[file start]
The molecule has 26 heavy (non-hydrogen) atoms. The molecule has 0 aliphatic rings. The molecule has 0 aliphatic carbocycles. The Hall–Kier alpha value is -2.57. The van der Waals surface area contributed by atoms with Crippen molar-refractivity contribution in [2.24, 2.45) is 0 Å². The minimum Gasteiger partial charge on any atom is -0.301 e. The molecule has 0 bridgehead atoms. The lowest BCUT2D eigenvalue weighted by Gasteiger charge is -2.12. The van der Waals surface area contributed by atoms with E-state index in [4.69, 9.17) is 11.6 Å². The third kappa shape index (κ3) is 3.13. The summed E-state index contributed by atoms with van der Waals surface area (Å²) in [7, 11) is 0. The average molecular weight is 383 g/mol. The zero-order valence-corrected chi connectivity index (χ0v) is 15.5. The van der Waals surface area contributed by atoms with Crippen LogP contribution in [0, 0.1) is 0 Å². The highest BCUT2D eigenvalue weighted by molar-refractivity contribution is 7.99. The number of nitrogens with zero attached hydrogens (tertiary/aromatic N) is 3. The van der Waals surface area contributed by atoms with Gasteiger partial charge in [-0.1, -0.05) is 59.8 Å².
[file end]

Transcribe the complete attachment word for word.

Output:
The molecule has 26 heavy (non-hydrogen) atoms. The molecule has 0 aliphatic rings. The molecule has 0 aliphatic carbocycles. The Hall–Kier alpha value is -2.57. The van der Waals surface area contributed by atoms with Crippen molar-refractivity contribution in [2.24, 2.45) is 0 Å². The minimum Gasteiger partial charge on any atom is -0.301 e. The molecule has 0 bridgehead atoms. The lowest BCUT2D eigenvalue weighted by Gasteiger charge is -2.12. The van der Waals surface area contributed by atoms with E-state index in [4.69, 9.17) is 11.6 Å². The third kappa shape index (κ3) is 3.13. The summed E-state index contributed by atoms with van der Waals surface area (Å²) in [7, 11) is 0. The average molecular weight is 383 g/mol. The zero-order valence-corrected chi connectivity index (χ0v) is 15.5. The van der Waals surface area contributed by atoms with Crippen LogP contribution in [0, 0.1) is 0 Å². The highest BCUT2D eigenvalue weighted by molar-refractivity contribution is 7.99. The number of nitrogens with zero attached hydrogens (tertiary/aromatic N) is 3. The van der Waals surface area contributed by atoms with Gasteiger partial charge in [-0.1, -0.05) is 59.8 Å².